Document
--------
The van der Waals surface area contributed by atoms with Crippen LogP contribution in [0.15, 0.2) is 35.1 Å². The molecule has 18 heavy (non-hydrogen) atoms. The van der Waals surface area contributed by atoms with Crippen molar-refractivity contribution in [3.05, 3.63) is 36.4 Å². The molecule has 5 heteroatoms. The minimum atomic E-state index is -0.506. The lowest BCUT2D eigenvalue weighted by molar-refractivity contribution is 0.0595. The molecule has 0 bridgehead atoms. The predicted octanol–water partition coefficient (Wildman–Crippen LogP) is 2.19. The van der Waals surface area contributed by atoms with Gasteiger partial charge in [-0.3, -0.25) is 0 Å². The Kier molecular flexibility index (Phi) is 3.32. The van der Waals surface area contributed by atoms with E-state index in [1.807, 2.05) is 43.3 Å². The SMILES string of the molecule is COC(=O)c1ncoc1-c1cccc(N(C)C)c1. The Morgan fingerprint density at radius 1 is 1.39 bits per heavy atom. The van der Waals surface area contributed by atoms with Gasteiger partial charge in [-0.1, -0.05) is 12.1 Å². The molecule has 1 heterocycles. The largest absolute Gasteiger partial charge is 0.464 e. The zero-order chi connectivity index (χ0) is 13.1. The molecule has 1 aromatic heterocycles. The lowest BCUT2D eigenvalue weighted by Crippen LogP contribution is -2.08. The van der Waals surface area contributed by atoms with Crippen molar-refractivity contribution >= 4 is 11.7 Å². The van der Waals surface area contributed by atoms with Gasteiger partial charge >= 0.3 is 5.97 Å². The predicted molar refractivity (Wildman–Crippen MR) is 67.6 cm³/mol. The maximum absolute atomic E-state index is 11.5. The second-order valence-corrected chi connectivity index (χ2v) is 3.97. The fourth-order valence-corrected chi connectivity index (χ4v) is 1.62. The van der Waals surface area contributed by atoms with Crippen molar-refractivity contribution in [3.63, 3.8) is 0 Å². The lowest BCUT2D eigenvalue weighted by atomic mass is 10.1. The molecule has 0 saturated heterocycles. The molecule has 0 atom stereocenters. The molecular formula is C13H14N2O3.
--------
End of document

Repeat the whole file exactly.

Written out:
The van der Waals surface area contributed by atoms with Crippen LogP contribution in [0.15, 0.2) is 35.1 Å². The molecule has 18 heavy (non-hydrogen) atoms. The van der Waals surface area contributed by atoms with Crippen molar-refractivity contribution in [3.05, 3.63) is 36.4 Å². The molecule has 5 heteroatoms. The minimum atomic E-state index is -0.506. The lowest BCUT2D eigenvalue weighted by molar-refractivity contribution is 0.0595. The molecule has 0 bridgehead atoms. The predicted octanol–water partition coefficient (Wildman–Crippen LogP) is 2.19. The van der Waals surface area contributed by atoms with Gasteiger partial charge in [-0.3, -0.25) is 0 Å². The Kier molecular flexibility index (Phi) is 3.32. The van der Waals surface area contributed by atoms with E-state index in [1.807, 2.05) is 43.3 Å². The SMILES string of the molecule is COC(=O)c1ncoc1-c1cccc(N(C)C)c1. The Morgan fingerprint density at radius 1 is 1.39 bits per heavy atom. The van der Waals surface area contributed by atoms with Gasteiger partial charge in [-0.1, -0.05) is 12.1 Å². The molecule has 1 heterocycles. The largest absolute Gasteiger partial charge is 0.464 e. The zero-order chi connectivity index (χ0) is 13.1. The molecule has 1 aromatic heterocycles. The lowest BCUT2D eigenvalue weighted by Crippen LogP contribution is -2.08. The van der Waals surface area contributed by atoms with Crippen molar-refractivity contribution >= 4 is 11.7 Å². The van der Waals surface area contributed by atoms with Gasteiger partial charge >= 0.3 is 5.97 Å². The predicted molar refractivity (Wildman–Crippen MR) is 67.6 cm³/mol. The maximum absolute atomic E-state index is 11.5. The second-order valence-corrected chi connectivity index (χ2v) is 3.97. The fourth-order valence-corrected chi connectivity index (χ4v) is 1.62. The van der Waals surface area contributed by atoms with Crippen molar-refractivity contribution in [3.63, 3.8) is 0 Å². The lowest BCUT2D eigenvalue weighted by atomic mass is 10.1. The molecule has 0 saturated heterocycles. The molecule has 0 atom stereocenters. The molecular formula is C13H14N2O3.